Phillip Koo: So you do the labs three days prior to their scheduled injection?

Kendra Harris: As far as, or as 72-hour old labs that are acceptable.

Phillip Koo: And then when do you have to order the dose for administration?

Kendra Harris: Yeah, so basically for the expanded access program, once the go-ahead has been provided by the company, that the patient is qualified, we order the dose with a 14 day lead time.

Phillip Koo: 14 days.  And have there been any instances where you have ordered those 14 days ahead and then the labs done within 72 hours come back, not sufficient to proceed?

Kendra Harris: Yes there have, and we treat these doses like bags of diamonds. So happily we've been able to take the dose that the man who was going to start therapy, but his labs actually took a turn for the worst, we were able to repurpose that dose to another man who had met the criteria and was approved because you do not have enough time to do anything other than administer them and you really do not want to waste them.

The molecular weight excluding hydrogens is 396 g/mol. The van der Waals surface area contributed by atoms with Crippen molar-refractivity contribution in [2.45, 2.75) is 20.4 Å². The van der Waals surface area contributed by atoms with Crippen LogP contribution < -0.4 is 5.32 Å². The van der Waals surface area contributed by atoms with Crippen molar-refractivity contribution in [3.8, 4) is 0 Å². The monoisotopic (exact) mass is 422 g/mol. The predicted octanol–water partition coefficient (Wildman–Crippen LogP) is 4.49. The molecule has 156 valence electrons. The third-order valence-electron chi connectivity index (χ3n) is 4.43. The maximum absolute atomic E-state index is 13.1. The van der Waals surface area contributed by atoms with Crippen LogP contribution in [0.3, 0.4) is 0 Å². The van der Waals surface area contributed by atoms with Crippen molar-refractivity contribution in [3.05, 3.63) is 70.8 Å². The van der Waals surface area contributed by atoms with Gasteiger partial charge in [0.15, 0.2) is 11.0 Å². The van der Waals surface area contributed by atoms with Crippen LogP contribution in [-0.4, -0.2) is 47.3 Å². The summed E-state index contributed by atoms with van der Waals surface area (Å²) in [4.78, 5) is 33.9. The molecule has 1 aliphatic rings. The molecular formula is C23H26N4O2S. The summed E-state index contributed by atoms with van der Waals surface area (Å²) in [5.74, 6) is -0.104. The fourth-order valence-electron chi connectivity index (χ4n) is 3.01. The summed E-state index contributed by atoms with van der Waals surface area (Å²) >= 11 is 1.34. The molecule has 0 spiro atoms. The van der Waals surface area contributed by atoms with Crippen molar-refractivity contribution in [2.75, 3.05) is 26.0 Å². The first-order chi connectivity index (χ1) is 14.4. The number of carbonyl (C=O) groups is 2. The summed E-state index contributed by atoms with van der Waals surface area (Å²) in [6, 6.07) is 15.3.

Phillip Koo: I agree. I mean, these days it's liquid gold.

Kendra Harris: Absolutely.

Phillip Koo: So well, great. Thank you very much for sharing your expertise with us and we'll hope to speak with you again.

Kendra Harris: Sounds great.